Running Time: 100 minutes
Starring: Jessica Chastain, Nikolaj Coster-Waldau
Directed By: Andres Muschietti
Rated: 5.5 out of 10
Two little girls get lost in the woods. They are found five years later and tell the story of an imaginary guardian named Mama.
“Mama” – Jim Carrey from Liar Liar
Two little girls go missing and are presumed dead. 5 years later they are found alive in the forest and are remarkably well preserved. There are no scientific explanations on how these two little girls could have survived alone in the woods for so long. Their Uncle and his girlfriend agree to take them into their house, only to discover they weren’t as alone in the woods as once thought.
“Mama.” There are a just a couple of things I want to say before I start my review. First, this is a terribly named film. Second, Guillermo Del Toro needs to stop presenting shit and stick to directing. Lastly, I have read review after review of how awful this film is, it isn’t that bad. The film starts out and the viewer is treated to the two children getting lost in the woods. It is a pet peeve of mine that they are not that far from civilization and yet they are totally lost to the world (but I digress.) Fast forward five years, and the kids are miraculously found alive and are doing quite well under the circumstances. These two little girls have endured harsh conditions and have come out a little on the feral side because of it. “Mama.” Their wild nature plays a big role with some of the effective scares that occur later on. Their loving uncle (Lucas) and his girlfriend (Annabel) decide to act as the girl’s guardians for the time being, and so the girls move in with them to reacquaint themselves with the real world. It doesn’t take long to realize that something is not right in the house. The girl’s talk of an imaginary protector named Mama. The doctors seem to think it is a manifestation of being alone for so long. They are about to discover that Mama is not that imaginary after all. The first half of the film sees a decent build up of story and the occasional fright. The girls creepily walk around the house on all fours, and they sleep on the floor or under the bed like wild animals. Add in odd noises coming from the walls and the closets, and the film starts off strong. “Mama.”
The acting is pretty good in this. Annabel is played by Jessica Chastain and she continues her recent trend of impressive performances (The Help, Zero Dark Thirty.) I am not saying this is an Oscar worthy performance, but she plays the alternative girlfriend quite well. She takes on the motherly role and is calm and collected when under stress. She might be faulted for sticking around the scary house for too long, but at least she is a strong character and wasn’t ditzy. Uncle Lucas was played by Nikolaj Coster-Waldau and he was okay. You will probably like him more in this if you don’t watch Game of Thrones. All I see is the Kingslayer, and Waldau’s performance did not convince me out of that vision. Lastly, I was very impressed with the kids. As you well know I am especially harsh on child actors, but they were solid in this. The two girls were played by Megan Charpentier and Isabelle Nelisse. These two girls have much to be proud of as they grunted and snarled their way through this film. Overall, the acting allowed you to enjoy film more which I appreciated. “Mama.”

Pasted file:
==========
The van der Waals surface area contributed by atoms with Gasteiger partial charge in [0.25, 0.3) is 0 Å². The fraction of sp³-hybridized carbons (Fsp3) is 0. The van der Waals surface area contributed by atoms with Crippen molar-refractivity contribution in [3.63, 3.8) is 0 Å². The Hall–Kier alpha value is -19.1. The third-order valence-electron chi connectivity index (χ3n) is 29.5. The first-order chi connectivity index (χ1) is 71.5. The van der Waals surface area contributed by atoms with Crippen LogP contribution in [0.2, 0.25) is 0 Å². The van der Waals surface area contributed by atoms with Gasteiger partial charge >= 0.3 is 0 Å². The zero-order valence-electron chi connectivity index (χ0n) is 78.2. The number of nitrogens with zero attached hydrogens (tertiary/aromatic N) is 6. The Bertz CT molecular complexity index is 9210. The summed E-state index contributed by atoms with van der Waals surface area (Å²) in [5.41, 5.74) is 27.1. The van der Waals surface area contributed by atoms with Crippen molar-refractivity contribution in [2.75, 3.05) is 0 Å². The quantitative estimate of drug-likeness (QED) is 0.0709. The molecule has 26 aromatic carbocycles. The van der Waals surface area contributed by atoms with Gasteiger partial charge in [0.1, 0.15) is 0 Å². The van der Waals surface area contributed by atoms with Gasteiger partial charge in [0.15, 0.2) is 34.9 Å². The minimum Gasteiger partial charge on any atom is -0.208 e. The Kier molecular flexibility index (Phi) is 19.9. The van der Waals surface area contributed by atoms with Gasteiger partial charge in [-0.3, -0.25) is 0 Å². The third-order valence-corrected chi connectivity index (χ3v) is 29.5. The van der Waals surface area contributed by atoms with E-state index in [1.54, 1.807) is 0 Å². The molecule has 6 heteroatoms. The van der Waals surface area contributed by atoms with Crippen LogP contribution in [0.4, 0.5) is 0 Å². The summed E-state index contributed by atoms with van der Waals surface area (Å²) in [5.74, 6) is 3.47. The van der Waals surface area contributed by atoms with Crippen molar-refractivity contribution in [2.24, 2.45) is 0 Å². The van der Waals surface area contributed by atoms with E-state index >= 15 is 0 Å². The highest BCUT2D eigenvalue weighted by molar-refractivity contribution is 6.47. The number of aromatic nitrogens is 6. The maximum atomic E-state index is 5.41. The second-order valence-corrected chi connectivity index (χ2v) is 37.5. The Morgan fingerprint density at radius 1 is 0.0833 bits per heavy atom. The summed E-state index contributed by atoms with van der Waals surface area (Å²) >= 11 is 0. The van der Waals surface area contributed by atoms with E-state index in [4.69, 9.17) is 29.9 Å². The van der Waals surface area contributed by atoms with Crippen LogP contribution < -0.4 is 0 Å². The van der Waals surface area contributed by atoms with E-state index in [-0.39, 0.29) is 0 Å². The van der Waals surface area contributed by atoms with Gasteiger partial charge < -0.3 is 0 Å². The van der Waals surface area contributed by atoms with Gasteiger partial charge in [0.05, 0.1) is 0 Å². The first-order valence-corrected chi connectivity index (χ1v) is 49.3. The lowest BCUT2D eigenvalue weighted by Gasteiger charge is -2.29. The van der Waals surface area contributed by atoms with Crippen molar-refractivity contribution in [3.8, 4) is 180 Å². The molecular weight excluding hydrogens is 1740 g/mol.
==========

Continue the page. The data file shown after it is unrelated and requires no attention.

As the film carries on, it starts to unravel. While monsters in the closet and under the bed scenarios do work effectively in this. The story just cannot offer the quality scares like the start did. Mama is seen too soon, too frequently, and is too computer animated to be taken seriously. There are also convoluted dream sequences and characters stupidly wandering into dangerous locations by themselves. What once was frightening, quickly turns ludicrous, as Mama enacts an insane plot to get the girls back. The love between a mother and her child can be intense and powerful. Annabel’s maternal instincts to protect the girls are about to be tested by Mama’s resolve to get them back. Who will win? “Mama.” In conclusion, the acting is good, and there are a respectable number of jump scares. The kid’s wild nature is very unsettling, and the sound Mama makes is bone chilling. Unfortunately, the story is messy and relies too heavily on dream sequences and stupid plot development. At the end of the day, Mama herself is the worst part to this film. She just doesn’t have that X Factor to make this film work. The ending is also horrifically stupid.
Director Andres Muschietti (I pronounce Muschietti like Margheriti from Inglorious Basterds) shows that he is competent at making horror. He has an effective style that the viewer can easily get invested in, even though the material is out there. His casting and pacing lead to an easy watch and there are a few truly scary scenes. His downfall was the implementation of CGI and his overuse of the Mama character. With a few script tweaks, this film could have worked, but ultimately it falls just short.
I cannot recommend this film but it is better than what most critics say. Also, “Mama.”
T Factor + If you like creature horror then this could score higher on the rating scale.
T Factor – If you like gore in your horror then this could score lower on the rating scale.
If you liked this film reel recommendations: Darkness Falls, Pitch Black.